3 and 4 are the best to take cuttings from. Basals can be taken almost anytime of course. It's impossible to take cuttings of 1, and incredibly inefficient and challenging to take cuttings of 2. Late stage 2 is going to be too big for your terrarium, and early stage 3 will explode out of it. You could take cuttings of late stage 2, but the spacing between nodes is going to be small, which means your success rate is going to probably be low. You're essentially treating it like a bonsai at that point, cutting off it's growth tip every time it gets too big in order to keep it small. But every time you cut it back, it will throw a temper tantrum.

Possible, but not really the best way to produce a "show terrarium".
dfsek wrote:
As for the large terrarium, I had an idea, but I'm not sure how well it would work. Now that it'll be down to 2 types of plants, rather than 3, and neither of those 2 require any sort of dormancy, I believe I'll be able to keep them together in the larger terrarium if I design it well. I plan to have a rock in the middle creating a sort of "cliff" divvying up the terrarium into a "swampy" zone and a "highland" zone.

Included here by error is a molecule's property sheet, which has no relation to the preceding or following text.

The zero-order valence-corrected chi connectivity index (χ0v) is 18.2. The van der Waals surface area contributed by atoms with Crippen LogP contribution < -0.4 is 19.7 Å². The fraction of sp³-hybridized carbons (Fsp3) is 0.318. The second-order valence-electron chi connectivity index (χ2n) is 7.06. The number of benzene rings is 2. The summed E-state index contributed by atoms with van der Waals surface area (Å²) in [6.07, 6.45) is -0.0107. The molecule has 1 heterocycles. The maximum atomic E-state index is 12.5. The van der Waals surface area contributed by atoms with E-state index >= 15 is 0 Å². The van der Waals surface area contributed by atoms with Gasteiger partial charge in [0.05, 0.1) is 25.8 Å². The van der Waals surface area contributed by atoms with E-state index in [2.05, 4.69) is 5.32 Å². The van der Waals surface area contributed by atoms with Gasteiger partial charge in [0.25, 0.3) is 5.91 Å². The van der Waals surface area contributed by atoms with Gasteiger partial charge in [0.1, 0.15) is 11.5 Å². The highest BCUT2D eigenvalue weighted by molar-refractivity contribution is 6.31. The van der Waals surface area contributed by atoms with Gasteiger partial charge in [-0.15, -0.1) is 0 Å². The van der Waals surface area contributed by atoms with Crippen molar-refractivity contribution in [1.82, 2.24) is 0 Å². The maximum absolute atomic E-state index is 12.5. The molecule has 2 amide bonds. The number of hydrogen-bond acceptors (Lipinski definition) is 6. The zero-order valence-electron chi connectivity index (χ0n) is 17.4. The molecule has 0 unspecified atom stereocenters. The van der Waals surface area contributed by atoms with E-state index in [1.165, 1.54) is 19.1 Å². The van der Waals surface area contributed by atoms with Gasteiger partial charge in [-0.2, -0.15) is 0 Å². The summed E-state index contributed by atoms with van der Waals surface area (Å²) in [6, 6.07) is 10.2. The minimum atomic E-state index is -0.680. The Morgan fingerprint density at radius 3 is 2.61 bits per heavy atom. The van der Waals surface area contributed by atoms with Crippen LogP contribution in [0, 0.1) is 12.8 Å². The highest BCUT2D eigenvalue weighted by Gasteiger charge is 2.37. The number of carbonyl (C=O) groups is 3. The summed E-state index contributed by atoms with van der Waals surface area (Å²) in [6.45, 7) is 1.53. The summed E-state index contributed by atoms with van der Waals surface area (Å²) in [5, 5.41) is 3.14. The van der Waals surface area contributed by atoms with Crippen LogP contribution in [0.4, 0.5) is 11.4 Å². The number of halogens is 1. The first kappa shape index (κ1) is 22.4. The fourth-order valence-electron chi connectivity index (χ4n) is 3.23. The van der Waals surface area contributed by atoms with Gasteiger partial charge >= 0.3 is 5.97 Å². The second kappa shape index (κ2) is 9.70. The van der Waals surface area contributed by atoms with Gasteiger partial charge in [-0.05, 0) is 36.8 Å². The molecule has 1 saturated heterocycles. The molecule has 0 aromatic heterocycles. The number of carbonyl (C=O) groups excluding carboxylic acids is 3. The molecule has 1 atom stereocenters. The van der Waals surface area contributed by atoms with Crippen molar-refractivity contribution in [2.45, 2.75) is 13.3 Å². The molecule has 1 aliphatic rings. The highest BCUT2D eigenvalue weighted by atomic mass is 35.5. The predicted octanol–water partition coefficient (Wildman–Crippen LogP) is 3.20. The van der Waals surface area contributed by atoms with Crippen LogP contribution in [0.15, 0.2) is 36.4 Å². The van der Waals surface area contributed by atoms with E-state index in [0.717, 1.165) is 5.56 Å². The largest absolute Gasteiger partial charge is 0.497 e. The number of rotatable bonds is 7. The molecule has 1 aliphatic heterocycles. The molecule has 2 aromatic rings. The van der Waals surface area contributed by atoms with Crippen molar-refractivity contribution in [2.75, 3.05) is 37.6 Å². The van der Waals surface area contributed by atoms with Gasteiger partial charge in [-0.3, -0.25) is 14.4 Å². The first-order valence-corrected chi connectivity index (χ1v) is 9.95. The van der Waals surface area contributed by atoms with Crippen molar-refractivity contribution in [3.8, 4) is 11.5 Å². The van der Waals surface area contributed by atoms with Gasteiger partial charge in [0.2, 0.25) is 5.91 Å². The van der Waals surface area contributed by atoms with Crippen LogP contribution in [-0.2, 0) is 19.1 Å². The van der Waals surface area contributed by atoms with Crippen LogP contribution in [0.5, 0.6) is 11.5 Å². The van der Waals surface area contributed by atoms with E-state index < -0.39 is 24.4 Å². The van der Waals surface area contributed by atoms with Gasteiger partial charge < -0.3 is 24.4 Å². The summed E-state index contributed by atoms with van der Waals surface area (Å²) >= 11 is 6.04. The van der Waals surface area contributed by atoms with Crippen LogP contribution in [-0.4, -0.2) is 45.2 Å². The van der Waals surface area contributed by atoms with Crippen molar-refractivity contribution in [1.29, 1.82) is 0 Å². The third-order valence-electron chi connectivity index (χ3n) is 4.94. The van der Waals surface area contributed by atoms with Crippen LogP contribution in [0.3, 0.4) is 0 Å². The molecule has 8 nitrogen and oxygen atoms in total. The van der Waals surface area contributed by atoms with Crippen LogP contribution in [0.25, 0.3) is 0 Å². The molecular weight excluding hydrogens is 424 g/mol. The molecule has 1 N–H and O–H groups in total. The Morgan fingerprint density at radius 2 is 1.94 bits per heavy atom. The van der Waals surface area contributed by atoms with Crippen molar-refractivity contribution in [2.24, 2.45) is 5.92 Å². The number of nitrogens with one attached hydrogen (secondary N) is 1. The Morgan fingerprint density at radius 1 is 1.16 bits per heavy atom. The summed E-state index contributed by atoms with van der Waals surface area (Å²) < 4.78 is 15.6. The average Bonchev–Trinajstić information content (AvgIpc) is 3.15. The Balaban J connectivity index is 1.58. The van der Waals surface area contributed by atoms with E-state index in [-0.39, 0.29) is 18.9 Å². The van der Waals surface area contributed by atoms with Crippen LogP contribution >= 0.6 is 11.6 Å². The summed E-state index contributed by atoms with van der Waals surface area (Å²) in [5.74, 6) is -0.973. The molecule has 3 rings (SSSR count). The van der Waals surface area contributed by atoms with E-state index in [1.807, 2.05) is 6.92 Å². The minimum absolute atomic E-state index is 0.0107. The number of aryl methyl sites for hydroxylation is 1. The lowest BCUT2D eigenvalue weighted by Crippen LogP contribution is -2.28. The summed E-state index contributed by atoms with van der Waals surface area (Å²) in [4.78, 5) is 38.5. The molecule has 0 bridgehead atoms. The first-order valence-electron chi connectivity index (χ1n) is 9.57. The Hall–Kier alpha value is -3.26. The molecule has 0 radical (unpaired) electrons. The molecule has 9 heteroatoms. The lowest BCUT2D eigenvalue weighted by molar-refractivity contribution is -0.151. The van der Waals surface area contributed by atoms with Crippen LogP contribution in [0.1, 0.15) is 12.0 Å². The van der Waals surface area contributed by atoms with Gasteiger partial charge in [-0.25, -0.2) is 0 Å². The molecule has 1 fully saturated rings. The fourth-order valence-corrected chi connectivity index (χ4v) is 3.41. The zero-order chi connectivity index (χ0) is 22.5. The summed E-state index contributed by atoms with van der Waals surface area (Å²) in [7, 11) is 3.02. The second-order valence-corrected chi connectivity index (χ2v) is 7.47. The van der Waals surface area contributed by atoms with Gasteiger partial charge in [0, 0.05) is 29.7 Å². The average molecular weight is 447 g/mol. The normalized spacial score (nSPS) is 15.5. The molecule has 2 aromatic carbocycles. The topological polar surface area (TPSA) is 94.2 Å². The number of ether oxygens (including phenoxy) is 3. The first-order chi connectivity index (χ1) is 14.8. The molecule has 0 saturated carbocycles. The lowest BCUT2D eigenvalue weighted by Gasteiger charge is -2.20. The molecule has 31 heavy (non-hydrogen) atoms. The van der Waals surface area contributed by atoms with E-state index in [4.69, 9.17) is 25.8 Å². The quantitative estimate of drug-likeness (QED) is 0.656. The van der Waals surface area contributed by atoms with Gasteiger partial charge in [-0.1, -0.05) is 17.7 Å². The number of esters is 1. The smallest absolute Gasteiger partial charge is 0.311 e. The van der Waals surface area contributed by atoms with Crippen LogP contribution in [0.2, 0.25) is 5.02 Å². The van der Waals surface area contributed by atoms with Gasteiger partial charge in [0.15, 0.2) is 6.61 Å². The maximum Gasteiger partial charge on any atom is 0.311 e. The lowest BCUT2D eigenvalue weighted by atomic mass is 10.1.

untitled.png
Basically, the neps go in pots in the elevated section, which lets them sit in dryer substrate than the dews in the lower section of the terrarium, which are planted directly in the substrate.

Do you think a setup like this would work? I feel like this is much more feasible than throwing pings into the mix, but I may be overlooking something.
You're walking a very fine line with that design. Assuming you keep mostly spaghnum moss on the nepenthes side and peat moss on the sundew side, theoretically it's possible. But you need to make sure there is enough water that the sundew side has enough but not so much the nepenthes side doesn't have too much. Which is going to be challenging with 18" of vertical space. And for every inch you raise up the nepenthes, you make it easier, but the closer it gets to light and the less vertical grow space you have, which the nepenthes need the most.